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we, too, have our plains, and to-morrow's sun will show you one almost vying with them in richness. But in return for the politeness with which you have just condescended to answer my perhaps rather impertinent, though, when your arms are considered, somewhat excusable interrogatory, I must tell you that my name is Macgillivray; that I am proprietor of a small estate in the Highlands, some fifty miles from hence; that I am at present on a visit in this neighbourhood; and being engaged to-night in company at a public-house hard by, I walked forth to take a little of the air of this fine evening on the shore, and was, like you, led by the light to enter this cavern. I have now reason to rejoice at my good fortune for thus accidentally bringing me to form so agreeable an acquaintance.”
“ Public-house, did you say, Sir!" exclaimed Cleaver, whose attention having been rivetted by the word, had followed the speaker no farther,—“ I think you mentioned a public-house? By Heavens, I am glad there is an inn so near. Methinks I already, by anticipation, smell some veal-cutlets done in a nice brown sauce, seasoned with a clove of garlic, and a little mace. Pray, my dear Sir, have the goodness to order one of your people to guide us to this same hostel; and if you
will do us the favour to bestow upon us your company at supper, you will add to the obligation."
“ I will do myself the honour of showing you the way thither myself, gentlemen, with the greatest pleasure," said the stranger ; “ and my friends will, I am sure, thank me for presenting them with such an addition to their merry party."
So saying, he gave some orders in Gaelic to his men, who, much to the surprise of Amherst and his friend, remained in the cavern, and leading the way, he was followed by the two gentlemen and O'Gollochar.
The stranger first conducted them for a considerable way along the shore, by the foot of the cliffs, in a direction opposite to that leading to the landing-place, and then they wound up by one of those steep and narrow paths frequently found on such bold coasts, where the fishermen are compelled to avail themselves of every practicable breach in the rocky wall to make a pas
sage to and from the sea-beach, in pursuit of their daily occupation. They then crossed the high barren downs already described, by an indistinct track, leading among the sand heaps, and they ultimately began to descend towards the more inland country, through a series of wild furzy pastures, to which some irregular patches of cultivation succeeded.
After nearly an hour's walk, their eyes were gladdened by the sight of an illuminated window at some distance, which, though consisting of four small panes of glass only, emitted blaze of light enough to have served for a beacon.
Amherst was surprised to find their walk so much longer than Mr Macgillivray had led him to expect it to be.
It was too great
for saunter of pleasure. He could not help thinking there was something very mysterious in the whole behaviour of their new acquaintance; for although he continued to converse with fluency, and with all the urbanity he displayed when they first met him, Amherst frequently observed his keen eyes turned on him in the imperfect light of the moon, as if to scan his face and person. Nothing, however, like an apprehension of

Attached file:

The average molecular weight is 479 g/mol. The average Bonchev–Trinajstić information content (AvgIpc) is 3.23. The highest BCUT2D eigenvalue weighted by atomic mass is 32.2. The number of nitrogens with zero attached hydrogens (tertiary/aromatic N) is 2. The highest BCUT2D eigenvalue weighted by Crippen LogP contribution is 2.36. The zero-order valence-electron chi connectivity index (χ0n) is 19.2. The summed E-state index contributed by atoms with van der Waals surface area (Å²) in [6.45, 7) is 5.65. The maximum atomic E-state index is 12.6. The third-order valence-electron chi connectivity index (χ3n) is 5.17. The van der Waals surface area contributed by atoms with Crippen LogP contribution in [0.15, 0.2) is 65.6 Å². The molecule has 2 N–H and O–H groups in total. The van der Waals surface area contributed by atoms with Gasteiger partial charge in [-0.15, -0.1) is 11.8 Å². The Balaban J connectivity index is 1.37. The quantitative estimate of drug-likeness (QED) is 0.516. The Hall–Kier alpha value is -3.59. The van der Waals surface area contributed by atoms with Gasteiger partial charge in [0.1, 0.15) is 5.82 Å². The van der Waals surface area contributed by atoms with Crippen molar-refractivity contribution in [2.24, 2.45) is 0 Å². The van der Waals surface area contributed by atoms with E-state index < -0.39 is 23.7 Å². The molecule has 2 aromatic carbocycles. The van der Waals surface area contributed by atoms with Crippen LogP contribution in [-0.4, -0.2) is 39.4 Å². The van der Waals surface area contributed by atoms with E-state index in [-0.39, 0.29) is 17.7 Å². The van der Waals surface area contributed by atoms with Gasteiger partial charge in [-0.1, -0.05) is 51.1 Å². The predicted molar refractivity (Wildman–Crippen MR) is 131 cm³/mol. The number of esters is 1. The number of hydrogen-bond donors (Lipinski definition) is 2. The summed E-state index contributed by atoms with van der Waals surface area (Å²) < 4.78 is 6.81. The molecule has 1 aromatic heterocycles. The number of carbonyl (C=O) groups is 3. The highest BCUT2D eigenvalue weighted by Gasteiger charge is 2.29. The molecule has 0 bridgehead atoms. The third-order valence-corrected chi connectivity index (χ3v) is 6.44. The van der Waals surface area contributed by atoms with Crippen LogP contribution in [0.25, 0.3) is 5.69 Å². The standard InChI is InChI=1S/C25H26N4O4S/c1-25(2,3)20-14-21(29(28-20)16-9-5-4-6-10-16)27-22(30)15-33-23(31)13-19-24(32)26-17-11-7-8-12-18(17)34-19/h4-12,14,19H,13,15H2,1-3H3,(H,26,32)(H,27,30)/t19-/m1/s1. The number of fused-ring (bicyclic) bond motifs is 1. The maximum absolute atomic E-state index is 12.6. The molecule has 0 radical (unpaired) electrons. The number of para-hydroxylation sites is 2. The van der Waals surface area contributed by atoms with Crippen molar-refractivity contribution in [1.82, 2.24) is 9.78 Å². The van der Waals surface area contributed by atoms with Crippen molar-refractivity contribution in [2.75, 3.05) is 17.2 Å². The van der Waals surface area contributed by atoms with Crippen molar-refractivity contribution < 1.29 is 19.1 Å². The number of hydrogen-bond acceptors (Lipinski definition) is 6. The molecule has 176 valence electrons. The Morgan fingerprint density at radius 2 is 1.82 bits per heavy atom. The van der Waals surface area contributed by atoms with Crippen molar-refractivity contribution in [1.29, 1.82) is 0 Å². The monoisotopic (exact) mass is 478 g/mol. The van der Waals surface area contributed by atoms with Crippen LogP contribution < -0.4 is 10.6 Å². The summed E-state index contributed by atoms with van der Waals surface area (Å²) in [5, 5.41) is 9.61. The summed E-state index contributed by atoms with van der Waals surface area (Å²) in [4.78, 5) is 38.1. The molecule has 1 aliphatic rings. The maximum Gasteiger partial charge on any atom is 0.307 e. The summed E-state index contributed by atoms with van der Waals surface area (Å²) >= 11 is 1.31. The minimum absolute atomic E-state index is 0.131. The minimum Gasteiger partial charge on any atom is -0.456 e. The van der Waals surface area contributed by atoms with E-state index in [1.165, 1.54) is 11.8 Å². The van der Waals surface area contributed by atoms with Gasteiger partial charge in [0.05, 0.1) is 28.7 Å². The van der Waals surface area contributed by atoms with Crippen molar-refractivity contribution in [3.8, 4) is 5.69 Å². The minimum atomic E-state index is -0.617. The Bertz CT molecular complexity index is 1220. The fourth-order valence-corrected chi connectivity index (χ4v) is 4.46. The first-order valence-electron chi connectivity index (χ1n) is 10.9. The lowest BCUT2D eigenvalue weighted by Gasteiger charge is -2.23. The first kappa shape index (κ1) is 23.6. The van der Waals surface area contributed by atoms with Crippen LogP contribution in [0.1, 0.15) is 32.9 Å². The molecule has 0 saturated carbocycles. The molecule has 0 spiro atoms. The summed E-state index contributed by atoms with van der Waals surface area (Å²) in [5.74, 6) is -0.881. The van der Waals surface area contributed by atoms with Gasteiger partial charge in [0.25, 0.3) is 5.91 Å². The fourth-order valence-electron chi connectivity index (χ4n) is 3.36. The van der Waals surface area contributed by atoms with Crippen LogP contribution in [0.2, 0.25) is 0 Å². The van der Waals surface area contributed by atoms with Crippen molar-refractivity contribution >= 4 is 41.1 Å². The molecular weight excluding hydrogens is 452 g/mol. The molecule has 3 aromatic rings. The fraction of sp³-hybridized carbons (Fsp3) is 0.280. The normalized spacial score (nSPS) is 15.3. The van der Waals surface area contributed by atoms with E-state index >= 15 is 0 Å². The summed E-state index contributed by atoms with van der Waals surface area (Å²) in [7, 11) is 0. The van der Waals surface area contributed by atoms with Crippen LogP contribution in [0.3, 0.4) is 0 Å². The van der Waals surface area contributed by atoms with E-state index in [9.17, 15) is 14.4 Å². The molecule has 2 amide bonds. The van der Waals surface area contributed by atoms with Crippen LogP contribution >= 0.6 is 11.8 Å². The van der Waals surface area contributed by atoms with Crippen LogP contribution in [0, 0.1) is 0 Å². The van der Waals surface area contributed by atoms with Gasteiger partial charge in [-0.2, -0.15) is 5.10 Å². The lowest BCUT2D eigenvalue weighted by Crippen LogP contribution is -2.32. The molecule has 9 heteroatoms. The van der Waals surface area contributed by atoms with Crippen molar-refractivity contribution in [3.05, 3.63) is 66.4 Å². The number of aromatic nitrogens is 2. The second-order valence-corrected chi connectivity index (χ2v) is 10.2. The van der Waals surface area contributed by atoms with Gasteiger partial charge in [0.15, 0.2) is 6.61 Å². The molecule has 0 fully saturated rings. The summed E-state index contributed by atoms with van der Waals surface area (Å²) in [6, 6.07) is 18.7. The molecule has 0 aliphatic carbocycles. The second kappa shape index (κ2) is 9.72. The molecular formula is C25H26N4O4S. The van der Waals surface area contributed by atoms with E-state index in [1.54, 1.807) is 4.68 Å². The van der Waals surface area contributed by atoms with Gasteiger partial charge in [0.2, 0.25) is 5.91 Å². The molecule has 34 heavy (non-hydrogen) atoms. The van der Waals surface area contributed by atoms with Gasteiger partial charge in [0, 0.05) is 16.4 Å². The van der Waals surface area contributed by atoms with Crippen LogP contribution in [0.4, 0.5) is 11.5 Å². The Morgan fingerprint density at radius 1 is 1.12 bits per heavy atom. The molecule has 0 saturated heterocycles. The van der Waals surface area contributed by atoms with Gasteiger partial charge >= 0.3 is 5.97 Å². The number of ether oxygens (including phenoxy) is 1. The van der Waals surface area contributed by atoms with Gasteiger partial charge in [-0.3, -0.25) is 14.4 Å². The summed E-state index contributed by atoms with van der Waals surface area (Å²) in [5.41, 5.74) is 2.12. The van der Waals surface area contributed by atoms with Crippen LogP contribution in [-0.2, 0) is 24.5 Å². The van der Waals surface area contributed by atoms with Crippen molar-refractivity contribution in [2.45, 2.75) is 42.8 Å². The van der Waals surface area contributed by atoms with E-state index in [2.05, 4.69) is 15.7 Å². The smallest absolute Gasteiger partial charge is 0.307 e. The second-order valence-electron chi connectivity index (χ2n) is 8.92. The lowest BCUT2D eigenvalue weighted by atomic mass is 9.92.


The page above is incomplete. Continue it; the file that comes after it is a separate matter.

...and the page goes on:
treachery had ever crossed his mind, and, indeed, if any such had arisen there, it must have been soon dispelled by the cheering though confused sounds of merriment proceeding from the black mass before them, which, but for the flickering blaze from its little window, would never have been taken by Amherst for a human dwelling
As they approached the nut, they began to distinguish, what might much more properly have been called the noise than the air of a rude song, supported by an occasional chorus of many voices, and as they drew nearer, their ears caught the words of the conclusion,
Then whilst we have claret,
Come, boys, do not spare it,
See, mirth sits on ilka brow,
Who cares for care now ?
For drown'd in deep goblets the fiend must expire. Then, hey! come! jolly boys, join in the carrol,
And ilka ane fill his point stoup to the nail, Let's fill, drink and fill, till we empty the barrel,
For though it held oceans our thirst would prevail ! A Bacchanalian cheer arose as this chorus terminated, and it had just died away as Mr Mac
gillivray ushered his new acquaintances into the public-house. But before I permit him to introduce them to the party within, I must first give the reader some idea of the interior of the place.
The house was chiefly composed of two large chambers, known in Scotland by the appellation of the but and the ben. The first of these, entering from the doorway, was used as the kitchen and hall. It had a large fire place, with a chimney so much projected into the middle of the apartment, that a company of a dozen might have easily sat under it; and a couple of forms, placed one on each side, showed that it was frequently so occupied. The black smoky rafters were only here and there covered with bits of old boat sails, stretched across, and bent downwards between the beams, as if laden with numerous articles of lumber thrown up there to be out of the way. In other places the eye was permitted to penetrate upwards through a network of cobwebs and dust, till arrested by the interior of the thatched roof. Two or three favourite hens, at roost in the sooty regions above, seemed to sleep perfectly unconscious of the